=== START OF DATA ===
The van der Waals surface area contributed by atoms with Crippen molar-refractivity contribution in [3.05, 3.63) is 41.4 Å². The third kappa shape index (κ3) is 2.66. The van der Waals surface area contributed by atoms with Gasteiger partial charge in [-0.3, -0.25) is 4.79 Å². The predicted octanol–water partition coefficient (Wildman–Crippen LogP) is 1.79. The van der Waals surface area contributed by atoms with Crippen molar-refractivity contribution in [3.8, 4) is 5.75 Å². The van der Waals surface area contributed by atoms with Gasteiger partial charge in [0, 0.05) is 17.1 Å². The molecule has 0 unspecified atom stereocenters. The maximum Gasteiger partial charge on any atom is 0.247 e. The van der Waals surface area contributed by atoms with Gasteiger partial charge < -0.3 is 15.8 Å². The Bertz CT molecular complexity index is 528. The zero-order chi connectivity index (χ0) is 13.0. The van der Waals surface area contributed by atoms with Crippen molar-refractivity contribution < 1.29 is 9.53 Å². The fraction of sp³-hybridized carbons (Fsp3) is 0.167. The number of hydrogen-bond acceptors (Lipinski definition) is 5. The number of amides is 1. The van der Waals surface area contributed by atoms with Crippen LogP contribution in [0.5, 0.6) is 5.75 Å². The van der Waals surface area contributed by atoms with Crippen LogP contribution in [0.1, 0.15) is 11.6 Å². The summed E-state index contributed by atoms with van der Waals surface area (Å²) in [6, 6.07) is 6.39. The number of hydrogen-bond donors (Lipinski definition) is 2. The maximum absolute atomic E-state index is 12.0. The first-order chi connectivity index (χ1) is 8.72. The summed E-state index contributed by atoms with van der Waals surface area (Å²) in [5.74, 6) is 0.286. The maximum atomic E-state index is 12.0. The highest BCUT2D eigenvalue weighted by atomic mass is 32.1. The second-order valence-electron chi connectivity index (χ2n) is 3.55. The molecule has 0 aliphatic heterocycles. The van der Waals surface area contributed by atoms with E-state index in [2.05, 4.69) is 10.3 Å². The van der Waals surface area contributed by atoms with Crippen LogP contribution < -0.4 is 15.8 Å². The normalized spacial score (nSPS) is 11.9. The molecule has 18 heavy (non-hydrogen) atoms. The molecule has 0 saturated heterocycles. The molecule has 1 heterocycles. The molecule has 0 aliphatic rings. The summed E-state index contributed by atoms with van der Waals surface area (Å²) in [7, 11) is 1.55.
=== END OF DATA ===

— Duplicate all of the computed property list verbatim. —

The van der Waals surface area contributed by atoms with Crippen molar-refractivity contribution in [3.05, 3.63) is 41.4 Å². The third kappa shape index (κ3) is 2.66. The van der Waals surface area contributed by atoms with Gasteiger partial charge in [-0.3, -0.25) is 4.79 Å². The predicted octanol–water partition coefficient (Wildman–Crippen LogP) is 1.79. The van der Waals surface area contributed by atoms with Crippen molar-refractivity contribution in [3.8, 4) is 5.75 Å². The van der Waals surface area contributed by atoms with Gasteiger partial charge in [0, 0.05) is 17.1 Å². The molecule has 0 unspecified atom stereocenters. The maximum Gasteiger partial charge on any atom is 0.247 e. The van der Waals surface area contributed by atoms with Gasteiger partial charge < -0.3 is 15.8 Å². The Bertz CT molecular complexity index is 528. The zero-order chi connectivity index (χ0) is 13.0. The van der Waals surface area contributed by atoms with Crippen molar-refractivity contribution < 1.29 is 9.53 Å². The fraction of sp³-hybridized carbons (Fsp3) is 0.167. The number of hydrogen-bond acceptors (Lipinski definition) is 5. The number of amides is 1. The van der Waals surface area contributed by atoms with Crippen LogP contribution in [0.5, 0.6) is 5.75 Å². The van der Waals surface area contributed by atoms with Crippen LogP contribution in [0.1, 0.15) is 11.6 Å². The summed E-state index contributed by atoms with van der Waals surface area (Å²) in [6, 6.07) is 6.39. The number of hydrogen-bond donors (Lipinski definition) is 2. The maximum absolute atomic E-state index is 12.0. The first-order chi connectivity index (χ1) is 8.72. The summed E-state index contributed by atoms with van der Waals surface area (Å²) in [5.74, 6) is 0.286. The maximum atomic E-state index is 12.0. The highest BCUT2D eigenvalue weighted by atomic mass is 32.1. The second-order valence-electron chi connectivity index (χ2n) is 3.55. The molecule has 0 aliphatic heterocycles. The van der Waals surface area contributed by atoms with E-state index in [2.05, 4.69) is 10.3 Å². The van der Waals surface area contributed by atoms with Crippen LogP contribution < -0.4 is 15.8 Å². The normalized spacial score (nSPS) is 11.9. The molecule has 18 heavy (non-hydrogen) atoms. The molecule has 0 saturated heterocycles. The molecule has 1 heterocycles. The molecule has 0 aliphatic rings. The summed E-state index contributed by atoms with van der Waals surface area (Å²) in [7, 11) is 1.55.